The fund however, has not done well compared to Lyxor’s other thematic ETFs. “We are frustrated that the fund is still very small compared to other ESG ETFs we have,” says Millet. “It is only €16.4m, while our green bond ETF that launched at the same time has raised €277m. You see the difference – climate action was easier to market, especially recently.”

But Millet thinks the fortunes of the gender ETF could be changing. “It has had very encouraging secondary market volume on the stock exchange since September of last year. This is quite new because for a year-and a half there was no volume. It is a very good sign, as our green bond ETF started to take off with secondary market volume.”

The fund slightly underperformed the MSCI World Index in 2019, returning 9.02%, but Millet says that over a longer period it is in line with global indices, and isn't necessarily a theme with particularly high return expectations.

“Some difference in performance can be explained by country or industry overweights. It’s too early to confirm if there is an equity premium. This is something that has been established by the back test in the past and we still have to demonstrate now.”

UBS also has a Global Gender Equality ETF based on the Solactive Equileap Global Gender Equality Index – a joint venture between UBS Wealth Management and UBS Asset Management. The 100-stock fund, that has 50% exposure in US, and 50% in other developed markets, has raised $246m from a diverse range of clients, especially in the Netherlands, Scandinavia and the UK, says Andrew Walsh, Executive Director, UBS Exchange Traded Funds.

Over a two-year period, the fund – which has a 2% tracking error against the MSCI World Index – has slightly outperformed its index at 11.62%.

The RobecoSAM Global Gender Equality Impact Equities fund has seen outperformance of 2.7% since its inception in 2015, according to its portfolio manager Junwai Hafner-Cai, who adds: “The fund has a risk profile of 10.3% and the MSCI world is 10.8%. So it is with slightly lower volatility, and an information ratio of 1.4. We are quite satisfied with the result.”

Swedish public pension pot AP4 seeded the fund with £10m, and it has raised a total of €156.2m so far.

The fund is based on the RobecoSAM Gender Score – six criteria that Hafner-Cai says go beyond simply counting women at board level, also covering factors such as nationality and ethnicity. It also looks at workforce gender split, equal pay policy and remuneration. Hafner-Cai says it uses data from the S&P Global corporate sustainability assessment to help this process.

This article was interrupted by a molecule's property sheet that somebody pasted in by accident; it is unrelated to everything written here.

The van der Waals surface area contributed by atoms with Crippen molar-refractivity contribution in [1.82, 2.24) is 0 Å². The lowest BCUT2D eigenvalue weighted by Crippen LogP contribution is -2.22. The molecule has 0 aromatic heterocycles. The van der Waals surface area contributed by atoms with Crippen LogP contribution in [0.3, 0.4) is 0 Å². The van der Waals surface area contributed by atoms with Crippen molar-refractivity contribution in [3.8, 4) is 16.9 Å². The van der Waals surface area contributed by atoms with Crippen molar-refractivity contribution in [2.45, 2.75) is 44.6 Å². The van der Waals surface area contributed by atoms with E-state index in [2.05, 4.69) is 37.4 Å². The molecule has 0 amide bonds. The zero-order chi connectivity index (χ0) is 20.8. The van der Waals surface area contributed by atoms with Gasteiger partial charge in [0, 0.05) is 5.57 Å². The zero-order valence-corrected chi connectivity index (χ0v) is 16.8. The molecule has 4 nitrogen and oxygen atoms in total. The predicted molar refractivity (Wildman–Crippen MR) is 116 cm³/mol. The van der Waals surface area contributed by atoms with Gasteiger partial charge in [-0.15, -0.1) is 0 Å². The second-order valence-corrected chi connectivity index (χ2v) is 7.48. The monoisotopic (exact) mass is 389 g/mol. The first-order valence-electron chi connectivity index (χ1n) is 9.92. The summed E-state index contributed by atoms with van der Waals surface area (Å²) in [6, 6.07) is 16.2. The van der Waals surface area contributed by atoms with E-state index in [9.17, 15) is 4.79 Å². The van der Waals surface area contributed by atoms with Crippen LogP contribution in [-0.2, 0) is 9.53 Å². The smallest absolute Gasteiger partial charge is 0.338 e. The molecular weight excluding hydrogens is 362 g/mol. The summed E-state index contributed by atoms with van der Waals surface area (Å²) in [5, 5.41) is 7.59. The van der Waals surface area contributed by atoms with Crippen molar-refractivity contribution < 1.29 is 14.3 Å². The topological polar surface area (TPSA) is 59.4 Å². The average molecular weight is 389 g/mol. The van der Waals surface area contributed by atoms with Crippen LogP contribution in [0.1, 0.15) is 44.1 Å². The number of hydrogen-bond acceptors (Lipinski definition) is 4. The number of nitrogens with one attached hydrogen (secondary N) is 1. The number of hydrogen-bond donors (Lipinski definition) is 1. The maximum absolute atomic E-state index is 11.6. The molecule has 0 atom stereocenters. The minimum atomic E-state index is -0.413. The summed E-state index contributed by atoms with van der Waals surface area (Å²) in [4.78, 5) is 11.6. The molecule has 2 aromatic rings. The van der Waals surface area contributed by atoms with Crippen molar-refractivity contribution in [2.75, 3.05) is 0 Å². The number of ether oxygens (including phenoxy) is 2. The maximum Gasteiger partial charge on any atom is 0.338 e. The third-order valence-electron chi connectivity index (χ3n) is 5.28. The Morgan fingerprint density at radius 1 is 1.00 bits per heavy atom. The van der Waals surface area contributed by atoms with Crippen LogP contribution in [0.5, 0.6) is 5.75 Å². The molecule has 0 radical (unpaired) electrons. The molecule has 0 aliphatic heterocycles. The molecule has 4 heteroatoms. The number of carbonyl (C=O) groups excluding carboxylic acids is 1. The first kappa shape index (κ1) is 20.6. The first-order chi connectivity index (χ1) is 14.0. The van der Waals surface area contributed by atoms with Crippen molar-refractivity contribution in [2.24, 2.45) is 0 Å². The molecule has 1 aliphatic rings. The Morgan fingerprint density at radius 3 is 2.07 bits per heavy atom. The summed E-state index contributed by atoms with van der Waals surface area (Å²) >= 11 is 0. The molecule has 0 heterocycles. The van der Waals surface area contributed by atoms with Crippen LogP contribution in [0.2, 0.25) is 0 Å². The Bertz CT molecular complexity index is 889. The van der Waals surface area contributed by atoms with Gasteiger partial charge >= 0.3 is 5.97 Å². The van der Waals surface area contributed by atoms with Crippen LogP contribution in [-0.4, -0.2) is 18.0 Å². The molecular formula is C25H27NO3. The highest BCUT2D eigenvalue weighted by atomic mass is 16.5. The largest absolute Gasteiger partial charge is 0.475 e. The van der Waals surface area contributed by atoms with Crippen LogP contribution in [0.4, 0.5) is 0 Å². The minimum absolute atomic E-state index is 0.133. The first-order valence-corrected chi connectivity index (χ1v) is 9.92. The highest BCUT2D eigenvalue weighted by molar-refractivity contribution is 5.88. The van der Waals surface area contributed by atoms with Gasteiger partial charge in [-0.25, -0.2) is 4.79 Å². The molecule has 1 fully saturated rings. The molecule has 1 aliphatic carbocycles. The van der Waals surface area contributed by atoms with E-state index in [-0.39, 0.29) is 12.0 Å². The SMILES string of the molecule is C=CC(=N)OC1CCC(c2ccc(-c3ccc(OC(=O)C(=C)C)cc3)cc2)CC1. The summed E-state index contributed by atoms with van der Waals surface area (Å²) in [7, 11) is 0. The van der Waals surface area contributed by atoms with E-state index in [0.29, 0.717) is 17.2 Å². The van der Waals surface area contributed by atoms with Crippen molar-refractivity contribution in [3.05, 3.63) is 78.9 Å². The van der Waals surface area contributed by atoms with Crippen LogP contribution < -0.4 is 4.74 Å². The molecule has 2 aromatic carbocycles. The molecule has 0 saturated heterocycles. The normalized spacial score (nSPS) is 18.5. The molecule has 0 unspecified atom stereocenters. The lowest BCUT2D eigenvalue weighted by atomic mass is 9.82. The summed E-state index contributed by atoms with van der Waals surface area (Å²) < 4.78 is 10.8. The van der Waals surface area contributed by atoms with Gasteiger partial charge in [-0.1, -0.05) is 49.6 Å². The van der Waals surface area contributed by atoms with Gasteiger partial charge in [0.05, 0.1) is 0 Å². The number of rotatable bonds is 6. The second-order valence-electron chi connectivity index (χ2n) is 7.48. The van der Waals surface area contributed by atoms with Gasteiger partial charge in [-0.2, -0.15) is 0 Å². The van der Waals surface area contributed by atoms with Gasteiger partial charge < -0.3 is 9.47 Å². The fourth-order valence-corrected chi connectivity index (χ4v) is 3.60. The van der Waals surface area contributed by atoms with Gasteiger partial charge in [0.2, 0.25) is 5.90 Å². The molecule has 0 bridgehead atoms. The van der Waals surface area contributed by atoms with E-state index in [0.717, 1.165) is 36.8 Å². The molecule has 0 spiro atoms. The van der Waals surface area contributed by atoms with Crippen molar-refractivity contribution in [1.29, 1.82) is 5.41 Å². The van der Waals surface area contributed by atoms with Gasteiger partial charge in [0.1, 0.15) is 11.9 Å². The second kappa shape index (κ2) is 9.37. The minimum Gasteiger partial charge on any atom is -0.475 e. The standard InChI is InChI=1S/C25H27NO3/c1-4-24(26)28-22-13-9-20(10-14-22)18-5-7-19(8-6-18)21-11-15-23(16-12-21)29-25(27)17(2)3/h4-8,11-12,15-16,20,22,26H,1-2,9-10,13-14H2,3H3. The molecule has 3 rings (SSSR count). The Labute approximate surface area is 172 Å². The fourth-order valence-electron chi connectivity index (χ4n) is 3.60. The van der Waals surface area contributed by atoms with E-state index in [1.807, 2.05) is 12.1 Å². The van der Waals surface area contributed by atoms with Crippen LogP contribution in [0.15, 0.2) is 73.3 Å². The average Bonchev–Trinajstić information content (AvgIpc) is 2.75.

“It is a combination of both publicly available information and self-disclosure via a questionnaire. Over the five years we’ve been seeing disclosure rates go up.”

Anne Tolmunen who runs the AXA WF Framlington Women Empowerment Fund has also seen data on gender improve recently. “We’ve seen a number of data providers looking into this topic seriously, ranging from the Bloomberg gender equality data, to Equileap and Thomson Reuters. In Silicon Valley, for example, racial and gender equality has become more of a topic, so there’s been a bit of self-disclosure.”

Tolmunen also said government pressure in countries such as in Japan, and concrete legislation in Europe, is moving the agenda.

The AXA fund excludes companies with less than 20% of women in their executive team and on their board. “We need to have both,” says Tolmunen.

The fund also has exposure in emerging markets, although the thresholds are lower: there must be at least one woman on the board and executive team. AXA is engaging in these countries, as there is less of a public and regulatory push.

Along with quantitative analysis, the fund assesses elements such as workplace equality and human resources policy frameworks to help it analyse companies.

The 50-stock fund’s annualised performance has been 8.10% compared to 8.13% for its reference benchmark.

“In years with very strong bull markets, such as 2017 and 2019, the fund has lagged the benchmark a bit,” concedes Tolmunen. “But in times of declining markets, such as 2018, the performance has held up much better than the benchmark, which I think speaks to the defensive characteristics of these companies.”